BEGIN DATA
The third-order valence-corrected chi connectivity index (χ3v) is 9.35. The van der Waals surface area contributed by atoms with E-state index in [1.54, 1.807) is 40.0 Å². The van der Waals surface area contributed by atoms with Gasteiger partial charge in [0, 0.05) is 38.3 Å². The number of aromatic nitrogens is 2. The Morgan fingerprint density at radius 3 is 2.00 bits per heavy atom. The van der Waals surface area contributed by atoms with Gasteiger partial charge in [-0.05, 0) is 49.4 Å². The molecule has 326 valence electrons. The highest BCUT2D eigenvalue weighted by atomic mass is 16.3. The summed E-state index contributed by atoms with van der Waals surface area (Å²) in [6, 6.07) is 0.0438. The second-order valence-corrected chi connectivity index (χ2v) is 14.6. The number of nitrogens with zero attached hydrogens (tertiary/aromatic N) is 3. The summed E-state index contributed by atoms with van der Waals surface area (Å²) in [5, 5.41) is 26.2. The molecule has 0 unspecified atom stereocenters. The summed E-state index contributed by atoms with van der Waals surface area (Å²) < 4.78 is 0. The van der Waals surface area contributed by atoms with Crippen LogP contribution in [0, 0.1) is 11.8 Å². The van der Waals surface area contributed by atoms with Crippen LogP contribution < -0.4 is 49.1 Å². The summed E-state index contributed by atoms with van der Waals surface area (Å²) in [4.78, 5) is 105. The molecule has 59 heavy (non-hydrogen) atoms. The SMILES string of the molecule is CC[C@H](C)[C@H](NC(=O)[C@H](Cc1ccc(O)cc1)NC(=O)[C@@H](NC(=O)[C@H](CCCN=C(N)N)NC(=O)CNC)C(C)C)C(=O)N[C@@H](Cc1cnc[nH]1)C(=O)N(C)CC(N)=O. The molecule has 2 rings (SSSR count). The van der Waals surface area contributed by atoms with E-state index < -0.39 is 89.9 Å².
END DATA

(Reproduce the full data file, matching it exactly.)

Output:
The third-order valence-corrected chi connectivity index (χ3v) is 9.35. The van der Waals surface area contributed by atoms with E-state index in [1.54, 1.807) is 40.0 Å². The van der Waals surface area contributed by atoms with Gasteiger partial charge in [0, 0.05) is 38.3 Å². The number of aromatic nitrogens is 2. The Morgan fingerprint density at radius 3 is 2.00 bits per heavy atom. The van der Waals surface area contributed by atoms with Gasteiger partial charge in [-0.05, 0) is 49.4 Å². The molecule has 326 valence electrons. The highest BCUT2D eigenvalue weighted by atomic mass is 16.3. The summed E-state index contributed by atoms with van der Waals surface area (Å²) in [6, 6.07) is 0.0438. The second-order valence-corrected chi connectivity index (χ2v) is 14.6. The number of nitrogens with zero attached hydrogens (tertiary/aromatic N) is 3. The summed E-state index contributed by atoms with van der Waals surface area (Å²) in [5, 5.41) is 26.2. The molecule has 0 unspecified atom stereocenters. The summed E-state index contributed by atoms with van der Waals surface area (Å²) < 4.78 is 0. The van der Waals surface area contributed by atoms with Crippen LogP contribution in [0, 0.1) is 11.8 Å². The van der Waals surface area contributed by atoms with Crippen LogP contribution < -0.4 is 49.1 Å². The summed E-state index contributed by atoms with van der Waals surface area (Å²) in [4.78, 5) is 105. The molecule has 59 heavy (non-hydrogen) atoms. The SMILES string of the molecule is CC[C@H](C)[C@H](NC(=O)[C@H](Cc1ccc(O)cc1)NC(=O)[C@@H](NC(=O)[C@H](CCCN=C(N)N)NC(=O)CNC)C(C)C)C(=O)N[C@@H](Cc1cnc[nH]1)C(=O)N(C)CC(N)=O. The molecule has 2 rings (SSSR count). The van der Waals surface area contributed by atoms with E-state index < -0.39 is 89.9 Å².